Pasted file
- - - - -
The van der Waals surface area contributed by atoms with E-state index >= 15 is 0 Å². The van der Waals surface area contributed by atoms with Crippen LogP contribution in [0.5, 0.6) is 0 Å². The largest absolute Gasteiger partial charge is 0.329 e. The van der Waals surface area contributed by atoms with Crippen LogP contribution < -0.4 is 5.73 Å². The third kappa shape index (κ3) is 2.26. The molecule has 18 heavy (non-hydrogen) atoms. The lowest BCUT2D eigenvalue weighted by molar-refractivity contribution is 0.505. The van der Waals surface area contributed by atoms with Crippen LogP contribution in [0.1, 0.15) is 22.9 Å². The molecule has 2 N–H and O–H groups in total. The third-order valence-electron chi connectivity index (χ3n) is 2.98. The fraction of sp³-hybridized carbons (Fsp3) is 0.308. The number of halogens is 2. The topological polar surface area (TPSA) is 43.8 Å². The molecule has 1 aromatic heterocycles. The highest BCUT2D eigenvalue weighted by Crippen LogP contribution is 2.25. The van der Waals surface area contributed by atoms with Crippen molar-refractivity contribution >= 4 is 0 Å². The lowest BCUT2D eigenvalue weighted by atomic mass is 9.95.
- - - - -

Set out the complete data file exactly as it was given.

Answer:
The van der Waals surface area contributed by atoms with E-state index >= 15 is 0 Å². The van der Waals surface area contributed by atoms with Crippen LogP contribution in [0.5, 0.6) is 0 Å². The largest absolute Gasteiger partial charge is 0.329 e. The van der Waals surface area contributed by atoms with Crippen LogP contribution < -0.4 is 5.73 Å². The third kappa shape index (κ3) is 2.26. The molecule has 18 heavy (non-hydrogen) atoms. The lowest BCUT2D eigenvalue weighted by molar-refractivity contribution is 0.505. The van der Waals surface area contributed by atoms with Crippen LogP contribution in [0.1, 0.15) is 22.9 Å². The molecule has 2 N–H and O–H groups in total. The third-order valence-electron chi connectivity index (χ3n) is 2.98. The fraction of sp³-hybridized carbons (Fsp3) is 0.308. The number of halogens is 2. The topological polar surface area (TPSA) is 43.8 Å². The molecule has 1 aromatic heterocycles. The highest BCUT2D eigenvalue weighted by Crippen LogP contribution is 2.25. The van der Waals surface area contributed by atoms with Crippen molar-refractivity contribution >= 4 is 0 Å². The lowest BCUT2D eigenvalue weighted by atomic mass is 9.95.